The Federal Trade Commission  (FTC) recently voted unanimously to extend the deadline for including the Lighting Facts label on light bulb packaging to Jan. 1, 2012. The FTC also decided that the labels will not be required for some incandescent bulbs that will soon be phased out, thanks to the new efficiency requirements  set forth by the Energy Independence and Security Act (EISA) of 2007.
The deadline was pushed back six months from the original July 2011 cut-off date because of a petition submitted by the National Electrical Manufacturers Association  (NEMA), the FTC said in a statement.
Kyle Pitsor, NEMA’s Vice President of Government Relations, says NEMA supports the new label but that light bulb manufacturers needed more time in order to redesign all of their existing product packages.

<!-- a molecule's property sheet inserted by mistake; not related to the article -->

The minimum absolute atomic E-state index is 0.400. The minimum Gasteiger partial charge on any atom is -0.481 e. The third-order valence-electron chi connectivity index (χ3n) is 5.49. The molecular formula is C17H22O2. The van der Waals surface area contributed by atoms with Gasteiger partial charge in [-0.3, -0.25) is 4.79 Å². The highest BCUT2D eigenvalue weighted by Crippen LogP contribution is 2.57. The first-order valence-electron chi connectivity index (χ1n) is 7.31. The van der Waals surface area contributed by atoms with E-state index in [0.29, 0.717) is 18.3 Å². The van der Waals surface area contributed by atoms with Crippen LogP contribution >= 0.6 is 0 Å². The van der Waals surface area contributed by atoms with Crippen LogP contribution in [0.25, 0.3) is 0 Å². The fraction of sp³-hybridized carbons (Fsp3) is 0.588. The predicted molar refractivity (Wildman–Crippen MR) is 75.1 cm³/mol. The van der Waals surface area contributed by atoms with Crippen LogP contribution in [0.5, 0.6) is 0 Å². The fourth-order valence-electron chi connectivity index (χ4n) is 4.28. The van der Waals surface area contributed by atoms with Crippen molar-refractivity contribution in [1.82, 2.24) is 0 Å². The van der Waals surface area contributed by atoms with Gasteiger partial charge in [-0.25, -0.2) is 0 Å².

“The industry is working to put the label on the new products, which we support, but the question was about the cost of going back and redoing package designs for products that will soon be obsolete,” he says.
The FTC originally said that the label did not have to be applied to the 100W incandescent, which will be phased out nationwide beginning Jan. 1, 2012, but NEMA requested that the 75W, 60W and 40W bulbs, which will be gradually phased out over the next few years, be exempt as well. The FTC compromised, exempting the 100W and 75W but not the 60W and 40W.
The Lighting Facts label, which is modeled after the “Nutrition Facts” label required for packaged food, is designed to help consumers evaluate a bulb’s performance based on brightness (in lumens), energy cost, life expectancy and color temperature.